re·​ca·​pit·​u·​late | \ ˌrē-kə-ˈpi-chə-ˌlāt How to pronounce recapitulate (audio) \
recapitulated; recapitulating; recapitulates

Definition of recapitulate

transitive verb

1 : to retell or restate briefly : summarize recapitulate the main points of an argument He is best when commenting on the words of others; he is worst when attempting to recapitulate the history of sports or boxing.— Arthur Krystal To recapitulate the ten presidential elections since 1952 does not in itself advance our understanding of the huge changes taking place in American political behavior.— Bernard A. Weisberger
2 : to give new form or expression to With massive, forbidding bulwarks, crenellated parapets, watchtowers buttressing the corners of the walls, his notion of a prison recapitulated the forms of medieval fear and paranoia.— John Edgar Wideman
3a : to repeat the principal stages or phases of (a process, such as a biological process) This chapter dwells on the recurring theme that carcinogenesis recapitulates embryogenesis …— Shi-Ming Tu
b : to reproduce or closely resemble (as in structure or function) … the animal model should recapitulate if not the entire human disease phenotype, then at least the key attributes under study.— Thomas A. Milne The field of tissue engineering aims to recapitulate native tissue function toward replacing damaged or diseased tissues and organs.— Jennifer K. Lee et al.

intransitive verb

: to make or be able to make a summary : sum up To recapitulate, at the center of a black hole … there resides a singularity: a region in which time no longer exists …— Kip S. Thorne

Did you know?

Capitulation originally meant the organizing of material under headings. So recapitulation usually involves the gathering of the main ideas in a brief summary. But a recapitulation may be a complete restatement as well. In many pieces of classical music, the recapitulation, or recap, is the long final section of a movement, where the earlier music is restated in the main key.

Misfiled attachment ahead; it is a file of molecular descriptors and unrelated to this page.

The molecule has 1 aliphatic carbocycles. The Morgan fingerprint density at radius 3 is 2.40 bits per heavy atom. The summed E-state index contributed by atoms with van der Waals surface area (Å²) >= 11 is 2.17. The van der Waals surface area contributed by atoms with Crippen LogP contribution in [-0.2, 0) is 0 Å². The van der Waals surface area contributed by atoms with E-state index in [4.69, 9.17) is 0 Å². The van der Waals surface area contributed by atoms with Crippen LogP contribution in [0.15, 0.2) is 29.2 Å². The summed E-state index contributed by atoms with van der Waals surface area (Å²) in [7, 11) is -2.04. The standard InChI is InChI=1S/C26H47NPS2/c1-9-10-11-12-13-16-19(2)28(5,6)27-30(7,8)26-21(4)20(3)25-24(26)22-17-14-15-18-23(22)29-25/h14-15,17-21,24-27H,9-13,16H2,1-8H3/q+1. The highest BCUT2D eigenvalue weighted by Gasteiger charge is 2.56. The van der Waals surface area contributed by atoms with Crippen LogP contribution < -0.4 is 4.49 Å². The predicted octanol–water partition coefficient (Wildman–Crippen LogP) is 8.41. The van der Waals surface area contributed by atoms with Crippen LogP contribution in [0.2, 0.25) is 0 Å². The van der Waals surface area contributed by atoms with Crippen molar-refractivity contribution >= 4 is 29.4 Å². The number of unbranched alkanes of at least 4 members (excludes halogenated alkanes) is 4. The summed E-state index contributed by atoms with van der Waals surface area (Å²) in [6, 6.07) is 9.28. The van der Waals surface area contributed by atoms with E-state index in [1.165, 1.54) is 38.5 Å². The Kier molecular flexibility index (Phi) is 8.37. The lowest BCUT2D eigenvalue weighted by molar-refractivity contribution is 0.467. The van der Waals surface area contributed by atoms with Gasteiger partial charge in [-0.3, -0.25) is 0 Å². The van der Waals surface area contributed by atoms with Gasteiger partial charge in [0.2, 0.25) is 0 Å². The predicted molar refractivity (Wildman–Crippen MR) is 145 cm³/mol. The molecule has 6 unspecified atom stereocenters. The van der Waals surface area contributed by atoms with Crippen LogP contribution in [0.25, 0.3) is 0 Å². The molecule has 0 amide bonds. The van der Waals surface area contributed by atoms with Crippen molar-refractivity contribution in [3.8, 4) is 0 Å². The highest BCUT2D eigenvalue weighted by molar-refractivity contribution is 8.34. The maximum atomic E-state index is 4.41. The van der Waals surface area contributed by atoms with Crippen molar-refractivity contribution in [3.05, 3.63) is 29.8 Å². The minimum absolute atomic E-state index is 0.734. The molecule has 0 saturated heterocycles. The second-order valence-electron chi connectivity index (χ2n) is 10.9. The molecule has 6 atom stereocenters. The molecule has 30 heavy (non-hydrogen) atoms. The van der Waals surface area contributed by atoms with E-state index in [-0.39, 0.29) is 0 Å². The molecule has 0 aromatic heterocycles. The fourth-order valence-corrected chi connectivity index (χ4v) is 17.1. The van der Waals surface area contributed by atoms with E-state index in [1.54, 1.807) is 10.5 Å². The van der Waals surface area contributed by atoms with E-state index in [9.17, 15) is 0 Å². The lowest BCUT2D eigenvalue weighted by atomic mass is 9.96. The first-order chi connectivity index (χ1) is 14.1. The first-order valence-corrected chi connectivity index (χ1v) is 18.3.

Examples of recapitulate in a Sentence

To recapitulate what was said earlier, we need to develop new ways to gain customers. We understood your point, there's no need to recapitulate.
Recent Examples on the Web But a major limitation of the study is that it was performed in mice, which do not adequately recapitulate all aspects of TB or COVID in humans. Anuradha Varanasi, Forbes, 26 Mar. 2022 But that adoration eventually limits the work’s scope, forcing it to recapitulate a handful of themes to get us to the credits. Lovia Gyarkye, The Hollywood Reporter, 12 Mar. 2022 The failure to do so will simply recapitulate the myriad mistakes of past. Damon Linker, The Week, 25 June 2021 The virologist theorized that each of these women may have mounted a particularly potent killer T-cell response to the virus — an immunological full-court press that researchers could possibly one day recapitulate therapeutically. Benjamin Ryan, NBC News, 15 Nov. 2021 The whole point of immunization is to recapitulate infection in a safer, more palatable package, like a driver’s ed simulation, or a practice quiz handed out in advance of a final exam. Katherine J. Wu, The Atlantic, 16 Sep. 2021 Over the past year, Libyans have been riveted by an atrocity that seemed to recapitulate all the worst aspects of the Qaddafi era. New York Times, 30 July 2021 On the one extreme is Elevian’s reductionist approach, which attempts to recapitulate the benefits of young blood through supplementation with a single pro-youthful factor. Elie Dolgin, Smithsonian Magazine, 13 May 2021 As varied as the styles and messages of these projects are, many recapitulate the passage from shock to hope. Justin Davidson, Curbed, 15 Mar. 2021 See More

These example sentences are selected automatically from various online news sources to reflect current usage of the word 'recapitulate.' Views expressed in the examples do not represent the opinion of Merriam-Webster or its editors. Send us feedback.

First Known Use of recapitulate

1556, in the meaning defined at transitive sense 1

History and Etymology for recapitulate

Late Latin recapitulatus, past participle of recapitulare to restate by heads, sum up, from Latin re- + capitulum division of a book — more at chapter

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The first known use of recapitulate was in 1556

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Cite this Entry

“Recapitulate.” Dictionary, Merriam-Webster, Accessed 28 Sep. 2022.

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Nglish: Translation of recapitulate for Spanish Speakers


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